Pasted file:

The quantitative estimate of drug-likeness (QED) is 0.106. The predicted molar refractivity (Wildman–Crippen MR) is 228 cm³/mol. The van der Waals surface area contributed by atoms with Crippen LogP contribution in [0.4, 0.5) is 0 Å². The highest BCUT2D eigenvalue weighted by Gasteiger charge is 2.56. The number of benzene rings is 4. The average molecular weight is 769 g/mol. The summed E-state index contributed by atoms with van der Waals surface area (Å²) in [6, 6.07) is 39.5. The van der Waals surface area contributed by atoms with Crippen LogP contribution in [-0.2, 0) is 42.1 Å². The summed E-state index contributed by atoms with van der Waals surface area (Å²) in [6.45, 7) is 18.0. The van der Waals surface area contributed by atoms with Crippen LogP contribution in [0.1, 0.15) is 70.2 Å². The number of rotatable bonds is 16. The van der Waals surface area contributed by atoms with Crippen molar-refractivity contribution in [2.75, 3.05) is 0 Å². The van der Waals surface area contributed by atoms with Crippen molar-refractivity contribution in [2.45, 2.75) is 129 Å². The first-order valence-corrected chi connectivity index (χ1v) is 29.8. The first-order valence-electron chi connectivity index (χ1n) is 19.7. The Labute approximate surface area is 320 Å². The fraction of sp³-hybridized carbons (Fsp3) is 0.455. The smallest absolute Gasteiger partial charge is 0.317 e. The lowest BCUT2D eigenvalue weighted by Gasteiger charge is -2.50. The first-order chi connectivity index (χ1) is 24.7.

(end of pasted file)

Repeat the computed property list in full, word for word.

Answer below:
The quantitative estimate of drug-likeness (QED) is 0.106. The predicted molar refractivity (Wildman–Crippen MR) is 228 cm³/mol. The van der Waals surface area contributed by atoms with Crippen LogP contribution in [0.4, 0.5) is 0 Å². The highest BCUT2D eigenvalue weighted by Gasteiger charge is 2.56. The number of benzene rings is 4. The average molecular weight is 769 g/mol. The summed E-state index contributed by atoms with van der Waals surface area (Å²) in [6, 6.07) is 39.5. The van der Waals surface area contributed by atoms with Crippen LogP contribution in [-0.2, 0) is 42.1 Å². The summed E-state index contributed by atoms with van der Waals surface area (Å²) in [6.45, 7) is 18.0. The van der Waals surface area contributed by atoms with Crippen LogP contribution in [0.1, 0.15) is 70.2 Å². The number of rotatable bonds is 16. The van der Waals surface area contributed by atoms with Crippen molar-refractivity contribution in [2.75, 3.05) is 0 Å². The van der Waals surface area contributed by atoms with Crippen molar-refractivity contribution in [2.45, 2.75) is 129 Å². The first-order valence-corrected chi connectivity index (χ1v) is 29.8. The first-order valence-electron chi connectivity index (χ1n) is 19.7. The Labute approximate surface area is 320 Å². The fraction of sp³-hybridized carbons (Fsp3) is 0.455. The smallest absolute Gasteiger partial charge is 0.317 e. The lowest BCUT2D eigenvalue weighted by Gasteiger charge is -2.50. The first-order chi connectivity index (χ1) is 24.7.